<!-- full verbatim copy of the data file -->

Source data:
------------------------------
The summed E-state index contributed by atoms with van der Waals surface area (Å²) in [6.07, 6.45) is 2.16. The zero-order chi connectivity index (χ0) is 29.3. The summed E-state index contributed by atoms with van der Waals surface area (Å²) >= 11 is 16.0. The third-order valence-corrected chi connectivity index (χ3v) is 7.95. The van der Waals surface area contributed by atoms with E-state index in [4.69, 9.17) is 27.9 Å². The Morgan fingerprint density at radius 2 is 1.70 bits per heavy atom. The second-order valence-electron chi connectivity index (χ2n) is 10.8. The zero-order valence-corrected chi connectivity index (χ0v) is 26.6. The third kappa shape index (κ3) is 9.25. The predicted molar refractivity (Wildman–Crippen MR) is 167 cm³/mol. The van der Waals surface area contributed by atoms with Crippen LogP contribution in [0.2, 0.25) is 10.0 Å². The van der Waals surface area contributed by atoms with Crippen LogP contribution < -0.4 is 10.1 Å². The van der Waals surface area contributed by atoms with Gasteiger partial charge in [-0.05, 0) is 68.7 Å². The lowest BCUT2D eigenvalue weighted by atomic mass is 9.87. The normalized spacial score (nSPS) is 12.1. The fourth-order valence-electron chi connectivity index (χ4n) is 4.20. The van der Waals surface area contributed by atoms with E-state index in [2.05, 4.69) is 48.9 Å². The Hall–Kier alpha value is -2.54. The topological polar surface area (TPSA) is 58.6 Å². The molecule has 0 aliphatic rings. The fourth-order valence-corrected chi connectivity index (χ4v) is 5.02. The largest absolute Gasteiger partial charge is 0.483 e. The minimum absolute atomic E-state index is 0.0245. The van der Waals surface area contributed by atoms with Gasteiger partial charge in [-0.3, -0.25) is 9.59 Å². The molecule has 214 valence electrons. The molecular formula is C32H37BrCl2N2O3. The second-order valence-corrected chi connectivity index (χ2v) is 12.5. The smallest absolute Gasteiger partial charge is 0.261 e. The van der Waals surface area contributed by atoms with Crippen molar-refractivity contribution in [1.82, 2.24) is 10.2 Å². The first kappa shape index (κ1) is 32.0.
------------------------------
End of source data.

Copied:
The summed E-state index contributed by atoms with van der Waals surface area (Å²) in [6.07, 6.45) is 2.16. The zero-order chi connectivity index (χ0) is 29.3. The summed E-state index contributed by atoms with van der Waals surface area (Å²) >= 11 is 16.0. The third-order valence-corrected chi connectivity index (χ3v) is 7.95. The van der Waals surface area contributed by atoms with E-state index in [4.69, 9.17) is 27.9 Å². The Morgan fingerprint density at radius 2 is 1.70 bits per heavy atom. The second-order valence-electron chi connectivity index (χ2n) is 10.8. The zero-order valence-corrected chi connectivity index (χ0v) is 26.6. The third kappa shape index (κ3) is 9.25. The predicted molar refractivity (Wildman–Crippen MR) is 167 cm³/mol. The van der Waals surface area contributed by atoms with Crippen LogP contribution in [0.2, 0.25) is 10.0 Å². The van der Waals surface area contributed by atoms with Crippen LogP contribution < -0.4 is 10.1 Å². The van der Waals surface area contributed by atoms with Gasteiger partial charge in [-0.05, 0) is 68.7 Å². The lowest BCUT2D eigenvalue weighted by atomic mass is 9.87. The normalized spacial score (nSPS) is 12.1. The fourth-order valence-electron chi connectivity index (χ4n) is 4.20. The van der Waals surface area contributed by atoms with E-state index in [2.05, 4.69) is 48.9 Å². The Hall–Kier alpha value is -2.54. The topological polar surface area (TPSA) is 58.6 Å². The molecule has 0 aliphatic rings. The fourth-order valence-corrected chi connectivity index (χ4v) is 5.02. The largest absolute Gasteiger partial charge is 0.483 e. The minimum absolute atomic E-state index is 0.0245. The van der Waals surface area contributed by atoms with Gasteiger partial charge in [-0.3, -0.25) is 9.59 Å². The molecule has 214 valence electrons. The molecular formula is C32H37BrCl2N2O3. The second-order valence-corrected chi connectivity index (χ2v) is 12.5. The smallest absolute Gasteiger partial charge is 0.261 e. The van der Waals surface area contributed by atoms with Crippen molar-refractivity contribution in [1.82, 2.24) is 10.2 Å². The first kappa shape index (κ1) is 32.0.